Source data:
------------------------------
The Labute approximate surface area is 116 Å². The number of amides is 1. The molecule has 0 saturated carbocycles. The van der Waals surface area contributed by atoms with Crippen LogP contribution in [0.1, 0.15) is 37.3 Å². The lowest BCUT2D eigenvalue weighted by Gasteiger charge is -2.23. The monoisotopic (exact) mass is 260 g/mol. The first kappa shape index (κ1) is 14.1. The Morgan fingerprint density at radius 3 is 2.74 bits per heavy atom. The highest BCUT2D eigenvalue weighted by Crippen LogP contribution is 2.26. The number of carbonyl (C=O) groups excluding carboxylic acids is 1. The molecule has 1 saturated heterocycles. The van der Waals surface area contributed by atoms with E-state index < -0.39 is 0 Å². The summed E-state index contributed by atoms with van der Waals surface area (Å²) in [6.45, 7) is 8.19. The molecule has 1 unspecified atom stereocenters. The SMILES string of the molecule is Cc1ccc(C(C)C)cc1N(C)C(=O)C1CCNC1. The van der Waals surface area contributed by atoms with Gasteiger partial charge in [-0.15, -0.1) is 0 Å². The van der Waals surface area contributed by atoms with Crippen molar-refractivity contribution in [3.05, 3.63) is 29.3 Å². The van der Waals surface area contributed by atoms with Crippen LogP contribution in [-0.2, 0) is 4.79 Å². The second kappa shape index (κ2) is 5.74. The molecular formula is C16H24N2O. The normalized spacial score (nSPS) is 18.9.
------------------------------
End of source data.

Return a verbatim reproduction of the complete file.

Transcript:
The Labute approximate surface area is 116 Å². The number of amides is 1. The molecule has 0 saturated carbocycles. The van der Waals surface area contributed by atoms with Crippen LogP contribution in [0.1, 0.15) is 37.3 Å². The lowest BCUT2D eigenvalue weighted by Gasteiger charge is -2.23. The monoisotopic (exact) mass is 260 g/mol. The first kappa shape index (κ1) is 14.1. The Morgan fingerprint density at radius 3 is 2.74 bits per heavy atom. The highest BCUT2D eigenvalue weighted by Crippen LogP contribution is 2.26. The number of carbonyl (C=O) groups excluding carboxylic acids is 1. The molecule has 1 saturated heterocycles. The van der Waals surface area contributed by atoms with E-state index < -0.39 is 0 Å². The summed E-state index contributed by atoms with van der Waals surface area (Å²) in [6.45, 7) is 8.19. The molecule has 1 unspecified atom stereocenters. The SMILES string of the molecule is Cc1ccc(C(C)C)cc1N(C)C(=O)C1CCNC1. The van der Waals surface area contributed by atoms with Gasteiger partial charge in [-0.15, -0.1) is 0 Å². The van der Waals surface area contributed by atoms with Crippen molar-refractivity contribution in [3.05, 3.63) is 29.3 Å². The van der Waals surface area contributed by atoms with Crippen LogP contribution in [-0.2, 0) is 4.79 Å². The second kappa shape index (κ2) is 5.74. The molecular formula is C16H24N2O. The normalized spacial score (nSPS) is 18.9.